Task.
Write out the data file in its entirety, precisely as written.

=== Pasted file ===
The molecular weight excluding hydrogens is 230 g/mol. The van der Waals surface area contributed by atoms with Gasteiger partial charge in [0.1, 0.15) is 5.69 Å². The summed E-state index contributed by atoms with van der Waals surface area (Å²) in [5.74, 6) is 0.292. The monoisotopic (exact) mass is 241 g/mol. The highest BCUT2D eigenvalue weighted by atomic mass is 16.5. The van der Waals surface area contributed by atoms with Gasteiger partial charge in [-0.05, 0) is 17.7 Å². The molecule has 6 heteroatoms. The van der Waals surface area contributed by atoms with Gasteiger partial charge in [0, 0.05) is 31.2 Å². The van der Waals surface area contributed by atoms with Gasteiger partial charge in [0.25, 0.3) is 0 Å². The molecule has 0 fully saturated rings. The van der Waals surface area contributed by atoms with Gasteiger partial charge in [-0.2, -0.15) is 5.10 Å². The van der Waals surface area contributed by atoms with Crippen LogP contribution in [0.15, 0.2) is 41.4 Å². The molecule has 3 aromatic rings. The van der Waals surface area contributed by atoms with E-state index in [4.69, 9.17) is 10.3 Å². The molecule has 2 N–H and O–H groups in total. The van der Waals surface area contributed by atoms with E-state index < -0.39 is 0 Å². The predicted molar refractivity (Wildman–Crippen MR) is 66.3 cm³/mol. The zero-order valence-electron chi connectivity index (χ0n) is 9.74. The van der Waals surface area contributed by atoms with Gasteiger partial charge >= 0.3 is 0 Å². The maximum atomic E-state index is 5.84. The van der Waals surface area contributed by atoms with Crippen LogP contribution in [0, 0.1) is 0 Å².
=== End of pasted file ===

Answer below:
The molecular weight excluding hydrogens is 230 g/mol. The van der Waals surface area contributed by atoms with Gasteiger partial charge in [0.1, 0.15) is 5.69 Å². The summed E-state index contributed by atoms with van der Waals surface area (Å²) in [5.74, 6) is 0.292. The monoisotopic (exact) mass is 241 g/mol. The highest BCUT2D eigenvalue weighted by atomic mass is 16.5. The van der Waals surface area contributed by atoms with Gasteiger partial charge in [-0.05, 0) is 17.7 Å². The molecule has 6 heteroatoms. The van der Waals surface area contributed by atoms with Gasteiger partial charge in [0, 0.05) is 31.2 Å². The van der Waals surface area contributed by atoms with Gasteiger partial charge in [0.25, 0.3) is 0 Å². The molecule has 0 fully saturated rings. The van der Waals surface area contributed by atoms with Gasteiger partial charge in [-0.2, -0.15) is 5.10 Å². The van der Waals surface area contributed by atoms with Crippen LogP contribution in [0.15, 0.2) is 41.4 Å². The molecule has 3 aromatic rings. The van der Waals surface area contributed by atoms with E-state index in [4.69, 9.17) is 10.3 Å². The molecule has 2 N–H and O–H groups in total. The van der Waals surface area contributed by atoms with E-state index < -0.39 is 0 Å². The predicted molar refractivity (Wildman–Crippen MR) is 66.3 cm³/mol. The zero-order valence-electron chi connectivity index (χ0n) is 9.74. The van der Waals surface area contributed by atoms with Gasteiger partial charge >= 0.3 is 0 Å². The maximum atomic E-state index is 5.84. The van der Waals surface area contributed by atoms with Crippen LogP contribution in [0, 0.1) is 0 Å².